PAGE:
It’s early October, 1970. On the 4th, Janis Joplin died in Los Angeles; also on the 4th, National Educational Television ended operations, to be succeeded on October 5th by PBS as they began broadcasting. In mid October, 1970, the Baltimore Orioles will wrap up the 1970 World Series when they take game 5 of the Fall Classic, 9-3 over the Cincinnati Reds and win their 2nd World Championship, 4 games to 1.
And….these are the tunes we were listening to….THE TOP TEN in the country, THIS WEEK in 1970.
(last week’s position in brackets)
1. AIN’T NO MOUNTAIN HIGH ENOUGH/[lastfm]Diana Ross[/lastfm] (1) — spending its third and final week at number one, this is Diana’s first big hit after leaving The Supremes. Her first release as a solo act, “Reach Out And Touch,” only peaked at #20 in the spring. She wouldn’t reach the top ten again until the summer of 1973 with her 2nd #1 song, “Touch Me In The Morning.”
2. LOOKING OUT MY BACK DOOR/[lastfm]Creedence Clearwater Revival[/lastfm] (3) — their 7th top ten hit. CCR never had a #1 song. They reached #2 FIVE TIMES. This was their last hit to reach this high.
3. CANDIDA/[lastfm]Dawn[/lastfm] (7) — though it didn’t mention it on the record label, Tony Orlando was the lead singer on this new group. Tony had dropped off the charts in the early 60’s after scoring hits like “Halfway To Paradise,” “Bless You,” “Happy Times Are Here To Stay” and “Chills.” Tony Orlando and Dawn would go on to huge success in the 70’s with many more hits and their own network TV variety show.
4. CRACKLIN’ ROSIE/[lastfm]Neil Diamond[/lastfm] (6) — this is a song about a wine; “Cracklin’ Rosie.” Neil got the idea for the tune from an old Indian Folk story about a tribe in Canada with more men than women. The guys without girls on Saturday nights would get a bottle of “Cracklin’ Rosie” and that would be their girl for the weekend. This would be Neil’s FIRST #1 song.
5. JULIE, DO YA LOVE ME/[lastfm]Bobby Sherman[/lastfm] (5) — this is the song’s peak position on the charts. Bobby was a huge teen sensation for a couple of years in the late 60’s and early in the 70’s, with many hits and a starring role as “Jeremy Bolt” in the TV series “Here Come The Brides.” Today, Bobby lives in the San Fernando Valley and is with the L.A. Police Department.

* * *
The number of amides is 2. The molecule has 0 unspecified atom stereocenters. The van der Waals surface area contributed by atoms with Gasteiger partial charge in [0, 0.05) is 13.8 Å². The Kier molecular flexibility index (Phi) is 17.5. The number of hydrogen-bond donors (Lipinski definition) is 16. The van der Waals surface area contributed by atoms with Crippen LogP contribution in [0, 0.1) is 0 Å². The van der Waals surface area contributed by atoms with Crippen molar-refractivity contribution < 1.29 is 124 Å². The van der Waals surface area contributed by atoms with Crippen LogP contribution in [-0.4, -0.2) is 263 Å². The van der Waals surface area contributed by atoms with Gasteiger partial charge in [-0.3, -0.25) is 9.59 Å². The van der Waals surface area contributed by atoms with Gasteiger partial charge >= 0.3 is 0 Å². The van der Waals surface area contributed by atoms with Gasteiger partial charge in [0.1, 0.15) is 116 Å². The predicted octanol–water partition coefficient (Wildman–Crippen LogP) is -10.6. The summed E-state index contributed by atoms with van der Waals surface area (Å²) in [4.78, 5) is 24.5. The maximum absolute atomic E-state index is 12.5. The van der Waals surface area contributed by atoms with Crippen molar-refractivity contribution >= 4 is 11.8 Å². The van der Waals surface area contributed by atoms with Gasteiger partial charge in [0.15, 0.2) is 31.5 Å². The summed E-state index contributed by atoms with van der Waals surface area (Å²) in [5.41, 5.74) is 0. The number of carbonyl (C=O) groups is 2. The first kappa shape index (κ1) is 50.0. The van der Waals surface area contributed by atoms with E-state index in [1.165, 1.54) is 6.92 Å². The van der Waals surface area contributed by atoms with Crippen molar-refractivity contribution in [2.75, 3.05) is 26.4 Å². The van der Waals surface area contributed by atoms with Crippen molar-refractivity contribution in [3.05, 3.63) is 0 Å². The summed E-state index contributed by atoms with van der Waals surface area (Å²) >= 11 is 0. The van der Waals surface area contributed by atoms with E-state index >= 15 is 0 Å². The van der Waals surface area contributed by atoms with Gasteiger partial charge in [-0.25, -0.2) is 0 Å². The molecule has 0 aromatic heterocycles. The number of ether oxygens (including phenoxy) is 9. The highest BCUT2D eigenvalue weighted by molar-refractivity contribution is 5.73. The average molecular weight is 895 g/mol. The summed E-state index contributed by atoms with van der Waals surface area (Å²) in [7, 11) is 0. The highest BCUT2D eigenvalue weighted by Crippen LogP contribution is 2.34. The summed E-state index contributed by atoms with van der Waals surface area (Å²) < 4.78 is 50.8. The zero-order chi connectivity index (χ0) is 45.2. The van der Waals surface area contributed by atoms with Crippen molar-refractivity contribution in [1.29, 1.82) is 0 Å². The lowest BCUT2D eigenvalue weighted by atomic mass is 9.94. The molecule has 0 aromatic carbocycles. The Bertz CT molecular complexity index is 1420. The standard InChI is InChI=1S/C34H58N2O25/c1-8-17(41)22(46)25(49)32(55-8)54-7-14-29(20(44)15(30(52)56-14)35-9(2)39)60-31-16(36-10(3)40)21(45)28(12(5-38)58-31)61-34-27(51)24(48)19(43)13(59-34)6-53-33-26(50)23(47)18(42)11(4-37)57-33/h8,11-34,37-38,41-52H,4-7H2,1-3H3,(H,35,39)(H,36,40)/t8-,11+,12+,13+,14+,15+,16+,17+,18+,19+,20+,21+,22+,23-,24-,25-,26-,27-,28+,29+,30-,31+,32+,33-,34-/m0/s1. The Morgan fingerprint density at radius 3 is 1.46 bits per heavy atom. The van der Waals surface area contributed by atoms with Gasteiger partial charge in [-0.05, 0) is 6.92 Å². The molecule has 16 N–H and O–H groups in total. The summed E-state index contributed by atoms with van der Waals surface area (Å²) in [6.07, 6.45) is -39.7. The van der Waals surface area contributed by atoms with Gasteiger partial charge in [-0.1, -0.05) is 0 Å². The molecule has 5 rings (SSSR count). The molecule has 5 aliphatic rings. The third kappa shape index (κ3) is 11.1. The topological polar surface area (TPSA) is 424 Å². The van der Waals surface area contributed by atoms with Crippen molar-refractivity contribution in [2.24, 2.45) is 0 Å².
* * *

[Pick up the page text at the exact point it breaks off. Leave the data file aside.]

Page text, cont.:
6. I’LL BE THERE/[lastfm]The Jackson 5[/lastfm] (19) — this would be their 4th number one song in a row in their debut year, 1970. It would also be the last #1 hit for the group. As a solo act, Michael Jackson would score his first #1 tune with “Ben” in the summer of 1972.
7. I KNOW I’M LOSING YOU/[lastfm]Rare Earth[/lastfm] (9) — one of the first white acts signed to the Motown Label, Rare Earth was enjoying their 2nd top ten hit this year (“Get Ready” was their first). The group would score a few more hits and then fade from the top 40 by 1972.
8. SNOWBIRD/[lastfm]Anne Murray[/lastfm] (8) — now in its peak position, “Snowbird” was Anne’s first hit. The Capitol Records sensation from Canada would go on to become one of the biggest female singing stars of the 70’s. She hit the top ten many more times during the decade, but she’d score her first and last #1 hit in the summer of 1978 with “You Needed Me.”
9. WAR/[lastfm]Edwin Starr[/lastfm] (2) — a former #1 song, this tune was one of the first Motown songs to make a political statement. Written by Norman Whitfield and Barrett Strong, it was an anti-Vietnam War statement, though it had a broader purpose; to promote the need for harmony in our everyday lives.
10. ALL RIGHT NOW/[lastfm]Free[/lastfm] (13) — the group’s ONLY hit. This would peak at #4 and stay at that position for two weeks. Written by Free’s bass player, Andy Fraser, in about ten minutes, it was the group’s first rocker in their otherwise slow to medium paced bluesy tune repertoire. They knew they had to come up with a hard rock song after experiencing rather tepid response to their mellow music by a concert audience in Durham, England.